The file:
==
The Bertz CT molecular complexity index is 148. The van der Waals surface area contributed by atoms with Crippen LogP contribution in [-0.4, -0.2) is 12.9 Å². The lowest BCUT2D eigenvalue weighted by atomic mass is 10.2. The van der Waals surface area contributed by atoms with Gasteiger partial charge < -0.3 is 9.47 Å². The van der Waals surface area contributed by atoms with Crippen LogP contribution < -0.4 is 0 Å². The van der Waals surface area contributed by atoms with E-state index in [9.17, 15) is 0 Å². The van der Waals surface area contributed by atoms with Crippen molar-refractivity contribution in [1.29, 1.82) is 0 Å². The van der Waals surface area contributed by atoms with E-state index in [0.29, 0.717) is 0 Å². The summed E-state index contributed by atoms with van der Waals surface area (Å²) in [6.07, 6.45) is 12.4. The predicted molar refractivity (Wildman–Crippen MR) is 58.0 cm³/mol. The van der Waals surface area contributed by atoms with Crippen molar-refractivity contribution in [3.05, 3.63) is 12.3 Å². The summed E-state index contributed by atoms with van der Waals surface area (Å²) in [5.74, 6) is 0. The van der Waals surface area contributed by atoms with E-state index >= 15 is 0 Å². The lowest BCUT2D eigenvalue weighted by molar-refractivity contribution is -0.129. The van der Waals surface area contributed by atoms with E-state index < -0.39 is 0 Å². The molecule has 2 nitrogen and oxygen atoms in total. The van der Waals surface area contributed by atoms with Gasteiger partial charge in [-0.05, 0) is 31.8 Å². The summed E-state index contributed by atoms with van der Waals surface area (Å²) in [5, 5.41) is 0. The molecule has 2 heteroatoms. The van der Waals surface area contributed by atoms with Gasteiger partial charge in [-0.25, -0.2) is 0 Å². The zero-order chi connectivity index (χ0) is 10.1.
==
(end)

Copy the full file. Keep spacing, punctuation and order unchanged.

The Bertz CT molecular complexity index is 148. The van der Waals surface area contributed by atoms with Crippen LogP contribution in [-0.4, -0.2) is 12.9 Å². The lowest BCUT2D eigenvalue weighted by atomic mass is 10.2. The van der Waals surface area contributed by atoms with Gasteiger partial charge < -0.3 is 9.47 Å². The van der Waals surface area contributed by atoms with Crippen LogP contribution < -0.4 is 0 Å². The van der Waals surface area contributed by atoms with E-state index in [9.17, 15) is 0 Å². The van der Waals surface area contributed by atoms with Crippen molar-refractivity contribution in [1.29, 1.82) is 0 Å². The van der Waals surface area contributed by atoms with E-state index in [0.29, 0.717) is 0 Å². The summed E-state index contributed by atoms with van der Waals surface area (Å²) in [6.07, 6.45) is 12.4. The predicted molar refractivity (Wildman–Crippen MR) is 58.0 cm³/mol. The van der Waals surface area contributed by atoms with Crippen molar-refractivity contribution in [3.05, 3.63) is 12.3 Å². The summed E-state index contributed by atoms with van der Waals surface area (Å²) in [5.74, 6) is 0. The van der Waals surface area contributed by atoms with E-state index >= 15 is 0 Å². The lowest BCUT2D eigenvalue weighted by molar-refractivity contribution is -0.129. The van der Waals surface area contributed by atoms with E-state index < -0.39 is 0 Å². The molecule has 2 nitrogen and oxygen atoms in total. The van der Waals surface area contributed by atoms with Gasteiger partial charge in [-0.05, 0) is 31.8 Å². The summed E-state index contributed by atoms with van der Waals surface area (Å²) in [5, 5.41) is 0. The molecule has 2 heteroatoms. The van der Waals surface area contributed by atoms with Gasteiger partial charge in [-0.25, -0.2) is 0 Å². The zero-order chi connectivity index (χ0) is 10.1.